Even driving Uber while female comes with a pay gap — but it’s different from the systemic problem of lower pay seen in other industries.

Stanford, University of Chicago, and Uber economists looked at more than a million Uber rides in the U.S. from January 2015 through March 2017 and found a roughly 7 percent gap. This lower hourly pay rate is due to several factors including driving speed and experience gaming the app.

Drivers are paid based on a formula that doesn’t include gender — just miles, time on the road, a surge multiplier, and some other ride-based incentives — so gender shouldn’t impact pay. But the gap exists anyhow. Women on average earn $20.04 an hour, while men bring in $21.28.

Before we get into the details, let’s remember that the causes for Uber’s pay gap, which can largely be based on driver choices, shouldn’t undermine very real systemic issues in other industries. Women working full-time in the U.S. on average earn only 88 cents to every dollar a man earns, and that’s not just because of choices they make concerning careers and family life. Unconscious bias, sexism, stereotypes, and other factors play a role, too. 

In the case for Uber drivers, the economists found in a new working paper the lower pay could be because of three factors: experience using the Uber platform, drivers’ time and location preferences, and driving speed. 

Women are more likely to work on Sunday afternoons, for instance. Also men are more likely to stay an Uber driver for longer — the attrition rate for women sticking with driving after six months is higher: 76 percent compared to 63 percent for men. So men become more experienced at milking the most out of the app because they stick with it longer; they learn the best places and times to pick up riders and other tricks.

In an Uber blog post about the study, the company said, “It is a complex issue with no quick fixes.”  But one idea suggested to help women catch up to men’s earnings was to share the tricks and other ride-sharing knowledge as well as make it easier to learn the app. Basically, the idea is to get rid of the “more experience” advantage that tends to give male drivers a boost. 

While the pay gap is partly because of experience, time spent, and location preferences, these differences only account for about 50 percent of the gap, the researchers found.

As far as discrimination leading to the gender pay gap, the researchers couldn’t find evidence of that in play. It didn’t look like customers prefer a male or female driver — it’s not like any time a woman driver is matched customers reject them. In an Uber blog post about the pay gap, the company reiterated the findings that “no evidence that outright discrimination, either by the app or by riders, is driving the gender earnings gap.”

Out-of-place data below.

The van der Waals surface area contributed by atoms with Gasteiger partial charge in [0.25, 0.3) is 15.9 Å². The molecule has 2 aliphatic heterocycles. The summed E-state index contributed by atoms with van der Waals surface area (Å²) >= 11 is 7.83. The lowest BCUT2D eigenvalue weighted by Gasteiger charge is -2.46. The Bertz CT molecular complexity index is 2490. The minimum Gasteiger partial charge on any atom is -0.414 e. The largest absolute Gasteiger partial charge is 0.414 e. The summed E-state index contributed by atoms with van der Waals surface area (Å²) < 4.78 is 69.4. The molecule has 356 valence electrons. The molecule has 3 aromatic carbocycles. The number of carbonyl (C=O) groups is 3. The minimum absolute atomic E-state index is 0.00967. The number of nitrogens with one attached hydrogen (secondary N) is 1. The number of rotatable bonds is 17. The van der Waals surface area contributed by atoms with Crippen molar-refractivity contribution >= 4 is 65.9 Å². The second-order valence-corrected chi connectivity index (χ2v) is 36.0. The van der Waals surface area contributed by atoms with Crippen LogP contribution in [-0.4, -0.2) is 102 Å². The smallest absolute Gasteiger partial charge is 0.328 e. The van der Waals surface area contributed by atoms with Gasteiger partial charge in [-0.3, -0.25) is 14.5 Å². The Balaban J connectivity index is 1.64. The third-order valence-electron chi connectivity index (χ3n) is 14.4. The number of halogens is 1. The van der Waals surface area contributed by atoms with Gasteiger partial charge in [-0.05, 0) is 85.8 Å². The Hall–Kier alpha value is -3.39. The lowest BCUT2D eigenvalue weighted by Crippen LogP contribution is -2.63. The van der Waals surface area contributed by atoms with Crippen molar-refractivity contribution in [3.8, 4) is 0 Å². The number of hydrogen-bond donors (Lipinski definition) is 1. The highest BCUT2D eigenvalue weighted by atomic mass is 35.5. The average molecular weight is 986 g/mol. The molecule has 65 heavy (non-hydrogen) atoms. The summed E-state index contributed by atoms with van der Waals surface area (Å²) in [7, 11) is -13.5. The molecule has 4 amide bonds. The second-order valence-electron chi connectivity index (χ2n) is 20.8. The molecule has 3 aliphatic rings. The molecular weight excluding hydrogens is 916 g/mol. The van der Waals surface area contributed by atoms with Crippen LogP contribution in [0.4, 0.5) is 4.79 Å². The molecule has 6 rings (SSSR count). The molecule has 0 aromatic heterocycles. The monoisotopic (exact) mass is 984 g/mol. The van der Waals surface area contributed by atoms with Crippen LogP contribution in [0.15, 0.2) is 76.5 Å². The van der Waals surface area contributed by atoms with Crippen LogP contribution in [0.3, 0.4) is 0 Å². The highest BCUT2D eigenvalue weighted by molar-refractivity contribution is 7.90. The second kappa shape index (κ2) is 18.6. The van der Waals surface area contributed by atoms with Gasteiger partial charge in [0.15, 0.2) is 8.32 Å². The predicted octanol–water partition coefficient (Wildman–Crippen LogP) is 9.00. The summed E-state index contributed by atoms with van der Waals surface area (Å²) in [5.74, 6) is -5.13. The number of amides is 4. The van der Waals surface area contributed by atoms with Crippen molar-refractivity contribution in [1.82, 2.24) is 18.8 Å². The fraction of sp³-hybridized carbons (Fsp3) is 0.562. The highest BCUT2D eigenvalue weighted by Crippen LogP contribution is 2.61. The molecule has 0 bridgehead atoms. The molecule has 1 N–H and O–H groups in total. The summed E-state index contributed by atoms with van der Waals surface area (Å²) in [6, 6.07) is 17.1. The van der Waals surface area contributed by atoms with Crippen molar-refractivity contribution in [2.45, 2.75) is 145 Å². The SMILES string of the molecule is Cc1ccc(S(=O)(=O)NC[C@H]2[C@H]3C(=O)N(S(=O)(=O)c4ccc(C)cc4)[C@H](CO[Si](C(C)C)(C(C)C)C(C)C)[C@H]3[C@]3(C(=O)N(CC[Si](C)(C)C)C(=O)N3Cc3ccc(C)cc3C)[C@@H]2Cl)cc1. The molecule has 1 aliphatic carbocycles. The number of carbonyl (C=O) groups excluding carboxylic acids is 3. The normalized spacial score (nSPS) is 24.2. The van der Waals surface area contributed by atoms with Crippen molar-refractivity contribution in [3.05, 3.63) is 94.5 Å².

So something else is mostly leading to the pay loss: driving speed. 

A few of the economists spoke to the Freakonomics Radio podcast this week about the study that looked at 1,877,252 drivers. Of those 1.8 million drivers, only 27 percent were female (that’s 513,417 women drivers). The study’s authors determined half of the reason for the 7 percent difference in pay was because of how fast drivers are driving.

Men in general usually drive faster than women, and that becomes a big factor when driving for Uber.

Stanford professor Rebecca Diamond said during the podcast, “Men happen to just drive a little bit faster, and because driving a little bit faster gets you to finish your trips that much quicker, and get on to the next trip, you can fit more trips in an hour, and you end up with a higher amount of pay.”

“Men happen to just drive a little bit faster.”

John List, University of Chicago economics professor and Uber economist, knows that the data points to driving speed mainly factor into the pay difference. But he thinks social constraints could also affect female driver’s opportunities to make more trips and stay a driver longer. With women more likely to be the family caretaker, with duties like taking the kids to school or soccer practice, they miss out on money-making driving time and experience. 

“As policy makers, what we want to do is make sure that we can alleviate those constraints as much as possible,” List said on the podcast.

The study looked at Uber data before tipping was offered in the app. The researchers say it already looks promising that women are receiving higher tips than men — somewhere between 10 to 20 percent more. 

Https%3a%2f%2fvdist.aws.mashable.com%2fcms%2f2017%2f12%2f3cc4a612 2e9f f68f%2fthumb%2f00001